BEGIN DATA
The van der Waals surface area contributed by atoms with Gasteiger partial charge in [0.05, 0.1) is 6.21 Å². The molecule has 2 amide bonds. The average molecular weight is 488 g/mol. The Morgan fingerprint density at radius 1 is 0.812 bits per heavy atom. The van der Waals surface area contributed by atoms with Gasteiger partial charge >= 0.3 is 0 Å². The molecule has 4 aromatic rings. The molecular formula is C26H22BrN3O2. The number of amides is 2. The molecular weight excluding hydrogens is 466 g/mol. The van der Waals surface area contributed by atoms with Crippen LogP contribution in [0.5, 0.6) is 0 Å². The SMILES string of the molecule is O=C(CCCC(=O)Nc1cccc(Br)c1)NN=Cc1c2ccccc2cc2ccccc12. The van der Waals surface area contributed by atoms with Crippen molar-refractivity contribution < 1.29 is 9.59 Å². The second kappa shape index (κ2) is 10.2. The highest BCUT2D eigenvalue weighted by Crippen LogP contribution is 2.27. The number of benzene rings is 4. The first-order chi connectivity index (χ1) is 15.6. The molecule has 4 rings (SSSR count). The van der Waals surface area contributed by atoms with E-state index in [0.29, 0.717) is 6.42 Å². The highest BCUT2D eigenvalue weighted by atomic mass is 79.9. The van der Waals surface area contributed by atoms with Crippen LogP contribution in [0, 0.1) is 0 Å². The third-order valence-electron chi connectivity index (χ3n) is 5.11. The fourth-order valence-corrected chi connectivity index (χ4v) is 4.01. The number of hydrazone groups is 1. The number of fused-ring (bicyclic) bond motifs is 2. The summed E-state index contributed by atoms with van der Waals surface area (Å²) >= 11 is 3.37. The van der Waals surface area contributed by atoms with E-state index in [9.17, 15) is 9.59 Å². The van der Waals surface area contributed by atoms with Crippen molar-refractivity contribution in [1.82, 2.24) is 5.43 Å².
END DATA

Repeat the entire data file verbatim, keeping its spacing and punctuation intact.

The van der Waals surface area contributed by atoms with Gasteiger partial charge in [0.05, 0.1) is 6.21 Å². The molecule has 2 amide bonds. The average molecular weight is 488 g/mol. The Morgan fingerprint density at radius 1 is 0.812 bits per heavy atom. The van der Waals surface area contributed by atoms with Gasteiger partial charge >= 0.3 is 0 Å². The molecule has 4 aromatic rings. The molecular formula is C26H22BrN3O2. The number of amides is 2. The molecular weight excluding hydrogens is 466 g/mol. The van der Waals surface area contributed by atoms with Crippen LogP contribution in [0.5, 0.6) is 0 Å². The SMILES string of the molecule is O=C(CCCC(=O)Nc1cccc(Br)c1)NN=Cc1c2ccccc2cc2ccccc12. The van der Waals surface area contributed by atoms with Crippen molar-refractivity contribution < 1.29 is 9.59 Å². The second kappa shape index (κ2) is 10.2. The highest BCUT2D eigenvalue weighted by Crippen LogP contribution is 2.27. The number of benzene rings is 4. The first-order chi connectivity index (χ1) is 15.6. The molecule has 4 rings (SSSR count). The van der Waals surface area contributed by atoms with E-state index in [0.29, 0.717) is 6.42 Å². The highest BCUT2D eigenvalue weighted by atomic mass is 79.9. The van der Waals surface area contributed by atoms with Crippen LogP contribution in [0, 0.1) is 0 Å². The third-order valence-electron chi connectivity index (χ3n) is 5.11. The fourth-order valence-corrected chi connectivity index (χ4v) is 4.01. The number of hydrazone groups is 1. The number of fused-ring (bicyclic) bond motifs is 2. The summed E-state index contributed by atoms with van der Waals surface area (Å²) >= 11 is 3.37. The van der Waals surface area contributed by atoms with E-state index in [9.17, 15) is 9.59 Å². The van der Waals surface area contributed by atoms with Crippen molar-refractivity contribution in [1.82, 2.24) is 5.43 Å².